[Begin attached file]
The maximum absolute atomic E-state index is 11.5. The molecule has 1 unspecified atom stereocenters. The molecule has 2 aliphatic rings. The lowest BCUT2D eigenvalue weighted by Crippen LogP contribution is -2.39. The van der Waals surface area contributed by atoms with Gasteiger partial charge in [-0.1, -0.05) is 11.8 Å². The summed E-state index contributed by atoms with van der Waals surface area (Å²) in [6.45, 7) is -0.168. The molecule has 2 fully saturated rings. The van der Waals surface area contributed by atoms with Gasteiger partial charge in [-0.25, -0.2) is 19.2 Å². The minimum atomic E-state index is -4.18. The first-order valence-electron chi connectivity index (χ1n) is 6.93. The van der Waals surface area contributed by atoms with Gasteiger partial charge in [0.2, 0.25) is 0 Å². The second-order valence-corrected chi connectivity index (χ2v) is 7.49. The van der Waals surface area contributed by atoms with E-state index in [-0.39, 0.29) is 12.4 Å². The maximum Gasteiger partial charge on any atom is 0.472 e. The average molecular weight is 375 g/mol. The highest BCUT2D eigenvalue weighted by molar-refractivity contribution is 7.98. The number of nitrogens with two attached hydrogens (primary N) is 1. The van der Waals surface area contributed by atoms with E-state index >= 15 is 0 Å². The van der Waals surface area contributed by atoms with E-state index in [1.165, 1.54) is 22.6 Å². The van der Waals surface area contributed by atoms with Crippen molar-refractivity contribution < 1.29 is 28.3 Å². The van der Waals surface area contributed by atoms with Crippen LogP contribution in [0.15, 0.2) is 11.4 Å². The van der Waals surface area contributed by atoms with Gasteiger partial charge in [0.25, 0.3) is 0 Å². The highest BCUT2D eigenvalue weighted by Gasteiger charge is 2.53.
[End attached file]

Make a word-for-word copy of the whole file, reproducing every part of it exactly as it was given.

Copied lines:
The maximum absolute atomic E-state index is 11.5. The molecule has 1 unspecified atom stereocenters. The molecule has 2 aliphatic rings. The lowest BCUT2D eigenvalue weighted by Crippen LogP contribution is -2.39. The van der Waals surface area contributed by atoms with Gasteiger partial charge in [-0.1, -0.05) is 11.8 Å². The summed E-state index contributed by atoms with van der Waals surface area (Å²) in [6.45, 7) is -0.168. The molecule has 2 fully saturated rings. The van der Waals surface area contributed by atoms with Gasteiger partial charge in [-0.25, -0.2) is 19.2 Å². The minimum atomic E-state index is -4.18. The first-order valence-electron chi connectivity index (χ1n) is 6.93. The van der Waals surface area contributed by atoms with Gasteiger partial charge in [0.2, 0.25) is 0 Å². The second-order valence-corrected chi connectivity index (χ2v) is 7.49. The van der Waals surface area contributed by atoms with E-state index in [-0.39, 0.29) is 12.4 Å². The maximum Gasteiger partial charge on any atom is 0.472 e. The average molecular weight is 375 g/mol. The highest BCUT2D eigenvalue weighted by molar-refractivity contribution is 7.98. The number of nitrogens with two attached hydrogens (primary N) is 1. The van der Waals surface area contributed by atoms with E-state index >= 15 is 0 Å². The van der Waals surface area contributed by atoms with E-state index in [1.165, 1.54) is 22.6 Å². The van der Waals surface area contributed by atoms with Crippen molar-refractivity contribution < 1.29 is 28.3 Å². The van der Waals surface area contributed by atoms with Crippen LogP contribution in [0.15, 0.2) is 11.4 Å². The van der Waals surface area contributed by atoms with Gasteiger partial charge in [0.25, 0.3) is 0 Å². The highest BCUT2D eigenvalue weighted by Gasteiger charge is 2.53.